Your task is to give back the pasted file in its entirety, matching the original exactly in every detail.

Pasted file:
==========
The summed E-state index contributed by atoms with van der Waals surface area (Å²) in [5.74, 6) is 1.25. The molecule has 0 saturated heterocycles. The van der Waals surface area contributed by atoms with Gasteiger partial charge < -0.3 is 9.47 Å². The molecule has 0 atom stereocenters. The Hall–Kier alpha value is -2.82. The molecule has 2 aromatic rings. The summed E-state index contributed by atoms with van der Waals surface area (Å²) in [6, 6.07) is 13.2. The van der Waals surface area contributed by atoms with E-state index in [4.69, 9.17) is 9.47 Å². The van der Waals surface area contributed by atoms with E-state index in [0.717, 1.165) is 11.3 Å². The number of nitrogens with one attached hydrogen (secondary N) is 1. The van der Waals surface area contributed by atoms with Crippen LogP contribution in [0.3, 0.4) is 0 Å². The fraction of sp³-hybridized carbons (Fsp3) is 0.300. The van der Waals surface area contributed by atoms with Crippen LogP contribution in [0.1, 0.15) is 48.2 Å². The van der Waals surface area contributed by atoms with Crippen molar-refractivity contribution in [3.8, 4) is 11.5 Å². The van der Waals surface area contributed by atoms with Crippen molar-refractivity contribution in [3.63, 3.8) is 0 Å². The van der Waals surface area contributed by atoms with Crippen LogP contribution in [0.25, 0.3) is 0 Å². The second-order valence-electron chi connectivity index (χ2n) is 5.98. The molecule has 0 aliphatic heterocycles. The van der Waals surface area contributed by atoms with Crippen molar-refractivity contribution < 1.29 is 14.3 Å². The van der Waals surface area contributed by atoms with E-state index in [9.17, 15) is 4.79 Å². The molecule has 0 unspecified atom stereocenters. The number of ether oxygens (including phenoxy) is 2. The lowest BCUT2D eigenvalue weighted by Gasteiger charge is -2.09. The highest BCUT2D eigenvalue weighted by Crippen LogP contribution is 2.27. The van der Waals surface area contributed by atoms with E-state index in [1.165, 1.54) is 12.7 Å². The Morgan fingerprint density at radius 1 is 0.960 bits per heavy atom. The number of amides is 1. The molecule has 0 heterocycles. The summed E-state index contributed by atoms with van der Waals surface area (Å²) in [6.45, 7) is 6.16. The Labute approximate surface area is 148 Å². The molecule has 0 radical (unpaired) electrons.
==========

The summed E-state index contributed by atoms with van der Waals surface area (Å²) in [5.74, 6) is 1.25. The molecule has 0 saturated heterocycles. The van der Waals surface area contributed by atoms with Gasteiger partial charge < -0.3 is 9.47 Å². The molecule has 0 atom stereocenters. The Hall–Kier alpha value is -2.82. The molecule has 2 aromatic rings. The summed E-state index contributed by atoms with van der Waals surface area (Å²) in [6, 6.07) is 13.2. The van der Waals surface area contributed by atoms with E-state index in [4.69, 9.17) is 9.47 Å². The van der Waals surface area contributed by atoms with E-state index in [0.717, 1.165) is 11.3 Å². The number of nitrogens with one attached hydrogen (secondary N) is 1. The van der Waals surface area contributed by atoms with Crippen LogP contribution in [0.3, 0.4) is 0 Å². The fraction of sp³-hybridized carbons (Fsp3) is 0.300. The van der Waals surface area contributed by atoms with Crippen LogP contribution in [0.1, 0.15) is 48.2 Å². The van der Waals surface area contributed by atoms with Crippen molar-refractivity contribution in [3.8, 4) is 11.5 Å². The van der Waals surface area contributed by atoms with Crippen molar-refractivity contribution in [3.63, 3.8) is 0 Å². The van der Waals surface area contributed by atoms with Crippen LogP contribution in [0.25, 0.3) is 0 Å². The second-order valence-electron chi connectivity index (χ2n) is 5.98. The molecule has 0 aliphatic heterocycles. The van der Waals surface area contributed by atoms with Crippen molar-refractivity contribution < 1.29 is 14.3 Å². The van der Waals surface area contributed by atoms with E-state index in [9.17, 15) is 4.79 Å². The molecule has 0 unspecified atom stereocenters. The number of ether oxygens (including phenoxy) is 2. The lowest BCUT2D eigenvalue weighted by Gasteiger charge is -2.09. The highest BCUT2D eigenvalue weighted by Crippen LogP contribution is 2.27. The van der Waals surface area contributed by atoms with E-state index in [1.165, 1.54) is 12.7 Å². The Morgan fingerprint density at radius 1 is 0.960 bits per heavy atom. The number of amides is 1. The molecule has 0 heterocycles. The summed E-state index contributed by atoms with van der Waals surface area (Å²) in [6.45, 7) is 6.16. The Labute approximate surface area is 148 Å². The molecule has 0 radical (unpaired) electrons.